Fi Global Insights is part of the Informa Markets Division of Informa PLC

This site is operated by a business or businesses owned by Informa PLC and all copyright resides with them. Informa PLC's registered office is 5 Howick Place, London SW1P 1WG. Registered in England and Wales. Number 8860726.

Navigating the demands of future tech-driven consumers

Article-Navigating the demands of future tech-driven consumers

innov hub pic RS.jpg
The consumer landscape of tomorrow is changing with the rise in technology. Elizabeth Thundow, an industry consultant, takes a look at the digital revolution, exploring shifts in consumer behaviour shaped by technology and digital living trends.

At Fi Europe 2023’s Innovation Hub in Frankfurt, Elizabeth Thundow, consulting vice president at Kline, discussed the evolving world of consumer trends. Drawing insights from Kline's market research, Thundow focuses on three essential consumer archetypes—influence, immediate, and informed - each contributing uniquely to the consumer landscape.

Understanding the three consumer types: 'Influence consumers'

Thundow first turned to the “influence consumers”, predominantly represented by Gen Z and the emerging Gen Alpha, a demographic that is expanding notably in the Middle East, China, India, and certain African countries while shrinking in the developed world. Thundow emphasised that this group, set to constitute over 40% of the global population by 2030, possesses distinct characteristics moulded by the digital age. She said: "They've been digitally connected their whole lives,” demanding a paradigm shift in product development.
Notably health-conscious, with a preference for low sugar, budget constraints, and a nostalgic taste, this group sets itself apart from preceding generations.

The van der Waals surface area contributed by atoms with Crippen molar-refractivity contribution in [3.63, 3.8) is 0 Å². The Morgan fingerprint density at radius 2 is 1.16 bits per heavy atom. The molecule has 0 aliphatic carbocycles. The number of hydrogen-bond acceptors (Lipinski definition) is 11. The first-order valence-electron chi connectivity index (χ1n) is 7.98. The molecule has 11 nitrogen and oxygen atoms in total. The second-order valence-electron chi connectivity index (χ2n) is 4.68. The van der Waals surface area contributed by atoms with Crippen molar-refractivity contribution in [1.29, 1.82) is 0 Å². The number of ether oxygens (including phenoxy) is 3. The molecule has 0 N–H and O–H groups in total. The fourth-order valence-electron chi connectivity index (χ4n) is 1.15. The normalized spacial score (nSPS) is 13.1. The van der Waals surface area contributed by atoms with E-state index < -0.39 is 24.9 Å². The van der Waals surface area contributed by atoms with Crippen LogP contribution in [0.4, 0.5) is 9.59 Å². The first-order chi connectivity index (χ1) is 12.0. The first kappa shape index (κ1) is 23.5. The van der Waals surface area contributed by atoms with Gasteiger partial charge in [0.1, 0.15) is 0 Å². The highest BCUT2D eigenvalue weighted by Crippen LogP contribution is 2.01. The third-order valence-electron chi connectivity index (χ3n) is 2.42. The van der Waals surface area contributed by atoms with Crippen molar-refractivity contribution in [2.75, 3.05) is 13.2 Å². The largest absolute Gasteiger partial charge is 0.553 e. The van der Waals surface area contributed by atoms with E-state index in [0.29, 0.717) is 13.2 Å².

As Gen Z and Gen Alpha grow in emerging economies, a departure from the norms set by baby boomers and millennials emerges. The digital realm takes centre stage in the lives of so-called influence consumers. Thundow pointed to statistics predicting a surge in social media usage, with platforms like YouTube, Instagram, and TikTok leading the charge.

"Around 60% of the population, five billion people, are expected to be using social media by 2030,” said Thundow.

This, combined with the growing prominence of augmented reality and virtual reality in current trends, signals a future dominated by immersive experiences.

The second consumer type: 'Immediate Consumers'

“Immediate consumers”, conditioned by an 'on-demand' ethos, blur traditional lines between physical and online retail. Thundow discussed the impact of autonomous systems on product delivery, citing their integration into urban environments. She said: "Consumers want to hold their purchases on the same day,”, a shift that is reshaping purchasing priorities.

The influence and immediate consumers, though distinct, share a common thread - digital technologies shape their experiences. Thundow forecasted that the increasing emphasis on experience in consumers’ purchasing journeys would propel augmented reality, virtual reality, and the metaverse into pivotal roles.

The third consumer archetype: 'Informed Consumers'

In the domain of “informed consumers”, Thundow underscored the important role of technology in fostering transparency, she said: “It's all about ensuring the safety of our food systems, and traceability of ingredients.” QR codes, blockchain, and personal health trackers empower consumers with detailed insights into the products they choose.

The informed consumer is also intricately entwined with the sustainability narrative. Thundow presented data on consumer preferences, indicating a growing inclination towards natural, ethical, and transparent products. She explained that decarbonisation is becoming a focal point, with consumers actively seeking ways to reduce their carbon footprint through dietary changes.

Shaping tomorrow’s marketplace

As the consumer landscape shifts, key questions remain. How can companies tailor their strategies to recognise and respond to evolving consumer preferences? Thundow prompted the industry to delve deeper. She said: "Recognise your future consumer, […] monitor those changing preferences [and] integrate these insights into R&D practice.”

Thundow concluded her presentation with three important considerations for the future: “What are you producing, how are you producing it, and how are you engaging with your consumers?”

Main image: © Informa Markets